Harnessing the virtuous cycle of volunteering

Increasing wellbeing – through volunteering or other means – is good for individuals and the communities they are part of.

In the UK, 30% of people formally volunteered at least once in 2020/21, with many others giving their time and skills in more informal ways to benefit others. We know how valuable volunteering is to organisations. But what are the benefits to volunteers themselves, and how can knowing this inform how charity leaders manage them?

Our 2020 report on volunteer wellbeing collated evidence from over 17,000 published reports and 158 studies on adult formal volunteering to help answer these questions.

The evidence shows that:

  • volunteering is positively linked to enhanced wellbeing, including improved life satisfaction, increased happiness and decreases in symptoms of depression;
  • volunteering has the most positive impact on those who experience lower levels of wellbeing (e.g. older people, unemployed people or those on low income, people living with long term health conditions);
  • higher levels of subjective wellbeing for volunteers can lead to an increase in volunteering.

Wellbeing describes our perception of the quality of our lives in their entirety as influenced by a range of physical, emotional and psychological factors.

Increasing wellbeing – through volunteering or other means – is good for individuals and the communities they are part of. This is something charities can harness when designing and developing a volunteering programme.

A top priority is looking after your volunteers by keeping wellbeing in mind. This is important for creating long-term, sustained volunteering.

Although volunteering generally has a positive correlation with wellbeing, it’s important to remember that just because it can lead to positive changes in wellbeing, it doesn’t mean it always does. The effect that volunteering has on a volunteer’s wellbeing is shaped by a number of factors, including the individual’s circumstances and motivations, and what they experience as a volunteer.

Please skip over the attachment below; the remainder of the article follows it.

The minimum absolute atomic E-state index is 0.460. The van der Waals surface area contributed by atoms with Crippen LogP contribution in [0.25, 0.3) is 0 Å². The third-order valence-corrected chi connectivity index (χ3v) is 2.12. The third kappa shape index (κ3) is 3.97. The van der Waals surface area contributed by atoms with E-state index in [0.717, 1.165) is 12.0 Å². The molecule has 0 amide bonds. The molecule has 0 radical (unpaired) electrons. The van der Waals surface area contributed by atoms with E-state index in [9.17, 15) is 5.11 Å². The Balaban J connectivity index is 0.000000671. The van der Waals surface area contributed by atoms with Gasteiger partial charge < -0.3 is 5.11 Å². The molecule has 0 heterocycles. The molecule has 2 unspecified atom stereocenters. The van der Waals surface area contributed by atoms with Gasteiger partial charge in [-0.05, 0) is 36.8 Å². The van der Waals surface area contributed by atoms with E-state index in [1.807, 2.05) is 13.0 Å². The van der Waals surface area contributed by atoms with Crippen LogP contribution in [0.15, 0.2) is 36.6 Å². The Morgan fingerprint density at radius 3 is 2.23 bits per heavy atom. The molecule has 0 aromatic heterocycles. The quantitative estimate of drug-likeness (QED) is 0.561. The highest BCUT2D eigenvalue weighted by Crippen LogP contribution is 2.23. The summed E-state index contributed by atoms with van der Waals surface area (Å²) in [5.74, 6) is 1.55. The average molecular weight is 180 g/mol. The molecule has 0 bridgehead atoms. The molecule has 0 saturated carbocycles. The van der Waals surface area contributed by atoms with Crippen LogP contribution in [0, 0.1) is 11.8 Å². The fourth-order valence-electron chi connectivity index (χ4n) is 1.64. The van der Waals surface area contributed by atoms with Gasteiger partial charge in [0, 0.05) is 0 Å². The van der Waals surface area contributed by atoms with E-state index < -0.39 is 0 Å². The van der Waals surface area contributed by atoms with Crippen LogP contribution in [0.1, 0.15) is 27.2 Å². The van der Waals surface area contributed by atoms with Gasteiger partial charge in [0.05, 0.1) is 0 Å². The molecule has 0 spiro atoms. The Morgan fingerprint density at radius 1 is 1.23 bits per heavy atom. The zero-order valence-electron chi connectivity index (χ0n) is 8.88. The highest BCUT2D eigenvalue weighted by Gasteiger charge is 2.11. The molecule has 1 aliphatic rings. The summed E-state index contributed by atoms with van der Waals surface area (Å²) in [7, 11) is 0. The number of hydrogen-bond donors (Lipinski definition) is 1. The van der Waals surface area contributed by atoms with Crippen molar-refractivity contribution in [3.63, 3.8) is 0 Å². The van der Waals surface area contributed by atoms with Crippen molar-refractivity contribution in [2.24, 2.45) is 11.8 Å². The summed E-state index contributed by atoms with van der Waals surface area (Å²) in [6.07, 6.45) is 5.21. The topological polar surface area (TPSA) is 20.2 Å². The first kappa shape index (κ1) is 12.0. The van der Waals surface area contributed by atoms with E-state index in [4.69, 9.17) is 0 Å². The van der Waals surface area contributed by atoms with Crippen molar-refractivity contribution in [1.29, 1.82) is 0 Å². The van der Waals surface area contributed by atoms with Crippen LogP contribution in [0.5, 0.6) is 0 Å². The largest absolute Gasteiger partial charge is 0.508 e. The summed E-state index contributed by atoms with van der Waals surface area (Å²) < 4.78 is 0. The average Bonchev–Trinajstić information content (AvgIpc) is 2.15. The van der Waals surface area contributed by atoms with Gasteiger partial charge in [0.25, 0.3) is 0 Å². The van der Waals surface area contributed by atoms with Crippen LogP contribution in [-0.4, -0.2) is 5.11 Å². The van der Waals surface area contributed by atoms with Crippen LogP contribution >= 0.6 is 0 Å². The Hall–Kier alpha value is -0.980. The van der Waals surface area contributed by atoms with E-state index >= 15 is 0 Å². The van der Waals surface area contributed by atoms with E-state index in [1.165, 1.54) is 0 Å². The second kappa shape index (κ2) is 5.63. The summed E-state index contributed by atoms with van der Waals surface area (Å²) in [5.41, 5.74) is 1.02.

If a volunteering opportunity does not achieve anything meaningful, or over-burdens the volunteer, there will be no beneficial effects. There might even be negative effects on their wellbeing. This means the volunteering experience you deliver needs to be a positive – and purposeful – one.

To help use this information in practice, we’ve outlined the relationship between volunteering and wellbeing in more detail in our Theory of Change for volunteer wellbeing. And you can find a full list of resources to support you on our volunteering page.

We are also running free, one-to-one advice surgeries specifically designed to support practitioners working in the charity sector. You can receive tailored, practical guidance from experts on how to generate, use and get the most out of wellbeing data.

What Works Wellbeing

What Works Wellbeing are the UK’s independent body for wellbeing evidence, policy and practice. They work on accelerating research and democratising access to wellbeing evidence. A collaborating centre working out how to improve lives.

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